1,000-3,000 Scovilles. The Cascabel Chile is grown in several areas of Mexico. It is small and round, 2-3 cm in diameter, and matures to a deep red. It is also called Chile Bola, meaning ball chile in Spanish. When dried, it turns to a dark brownish red, and the seeds become loose and rattle inside the chile. This is the reason for the name Cascabel, which means little bell or sleigh bell in Spanish. With a mild to moderate heat level, the Cascabel is perfect for adding a touch of heat to soups, salsas, stews, and sauces.

NOTE: This pepper is not to be confused with the Cascabellw Pepper, which is a different type of pepper.

Mexico is well-known for its chili pepper varieties– both fresh and dried. Mexican dishes utilize all kinds of peppers in all kinds of regional dishes. Of course, chili peppers are a way of life in Mexico, providing flavor and sustenance, but also general cultural inspiration, the pepper is an “art” form in Mexico.

One such famous pepper from Mexico is the popular Cascabel Pepper. The name “cascabel” means “little bell” or “sleigh bell” or “rattle” in Spanish, because of the dried pods’ distinctive rattling sounds from the seeds within, which come lose from shaking them.

They are also known by other names, including “chile bola”, which means “ball chili” in Spanish, the “rattle chile” for the distinctive rattling sounds of the dried pods, or guajones.

The Cascabel Pepper is grown in several areas of Mexico. Interestingly, the name “cascabel” applies to both the fresh and dried versions of the peppers, which is rare in Mexico, where most dried chiles have completely different names from their fresh counterparts.


Cascabel chiles are small and round, 2-3 cm in diameter. The fresh pods ripen from green to red to deep reddish-brown in color. The fresh pods are plump and round, and rather small. The dried pods retain their overall shape for the most part.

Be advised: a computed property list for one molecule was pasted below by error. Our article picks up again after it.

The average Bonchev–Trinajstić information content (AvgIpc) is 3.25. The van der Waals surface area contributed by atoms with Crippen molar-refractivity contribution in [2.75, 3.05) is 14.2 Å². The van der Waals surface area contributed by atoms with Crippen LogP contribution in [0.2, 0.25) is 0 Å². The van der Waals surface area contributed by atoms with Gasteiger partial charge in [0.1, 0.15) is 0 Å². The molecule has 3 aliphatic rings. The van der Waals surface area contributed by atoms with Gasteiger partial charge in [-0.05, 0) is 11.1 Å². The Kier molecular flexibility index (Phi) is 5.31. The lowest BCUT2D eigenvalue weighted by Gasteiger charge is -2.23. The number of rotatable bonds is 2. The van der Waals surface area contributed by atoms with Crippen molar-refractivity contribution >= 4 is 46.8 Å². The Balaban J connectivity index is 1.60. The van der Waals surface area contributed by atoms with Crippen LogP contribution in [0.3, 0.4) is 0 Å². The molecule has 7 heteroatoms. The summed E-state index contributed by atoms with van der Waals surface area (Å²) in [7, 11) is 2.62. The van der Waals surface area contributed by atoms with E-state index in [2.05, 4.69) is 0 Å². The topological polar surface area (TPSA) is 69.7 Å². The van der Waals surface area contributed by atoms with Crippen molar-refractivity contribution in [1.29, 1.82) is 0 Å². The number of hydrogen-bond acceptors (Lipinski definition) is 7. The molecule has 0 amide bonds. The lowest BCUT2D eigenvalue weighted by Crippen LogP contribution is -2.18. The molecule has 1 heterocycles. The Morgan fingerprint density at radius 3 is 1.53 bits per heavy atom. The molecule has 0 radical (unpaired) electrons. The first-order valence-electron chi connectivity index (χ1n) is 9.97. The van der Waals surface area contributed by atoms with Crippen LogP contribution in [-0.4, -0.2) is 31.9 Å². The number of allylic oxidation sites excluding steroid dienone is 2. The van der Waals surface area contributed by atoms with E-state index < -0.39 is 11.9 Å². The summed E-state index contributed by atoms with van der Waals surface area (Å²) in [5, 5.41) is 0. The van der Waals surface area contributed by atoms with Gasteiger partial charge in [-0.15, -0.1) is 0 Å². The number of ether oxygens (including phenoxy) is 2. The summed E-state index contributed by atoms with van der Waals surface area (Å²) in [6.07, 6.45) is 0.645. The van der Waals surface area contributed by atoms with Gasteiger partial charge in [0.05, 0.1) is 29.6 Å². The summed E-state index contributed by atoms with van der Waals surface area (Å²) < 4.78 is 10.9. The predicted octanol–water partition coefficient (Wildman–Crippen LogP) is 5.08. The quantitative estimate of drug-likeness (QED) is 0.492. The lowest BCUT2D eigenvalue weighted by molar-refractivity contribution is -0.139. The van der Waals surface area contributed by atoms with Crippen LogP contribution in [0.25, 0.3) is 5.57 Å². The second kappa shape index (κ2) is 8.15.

The cascabel pepper is characterized by an eary, slightly smoky flavor with notes of nuttiness. With a mild to moderate heat level, the Cascabel is perfect for adding a touch of heat to soups, salsas, stews and sauces. They are mostly consumed dried, and often ground into chili flakes.


The Cascabel pepper is a mildly hot chili pepper, ranging from 1,000 to 3,000 Scoville Heat Units (SHU) on the Scoville Scale. Compared to a typical jalapeno pepper, the hottest of cascabel chilies is roughly equal in heat to your average jalapeno. (Source: Chili Pepper Madness).


Cascabel chiles are low in calories, high in fiber, and contain significant levels of thiamine, iron, magnesium, and vitamin C.

Dried peppers like the chile cascabel also contain capsaicin, which is responsible for the spiciness in some peppers.

With so many unique health benefits, one of the more interesting effects of chiles is an increase in metabolic rate. There have even been studies linking chili peppers to weight reduction (WebMD).

Capsaicin also has anti-inflammatory properties, which have been shown to promote heart health.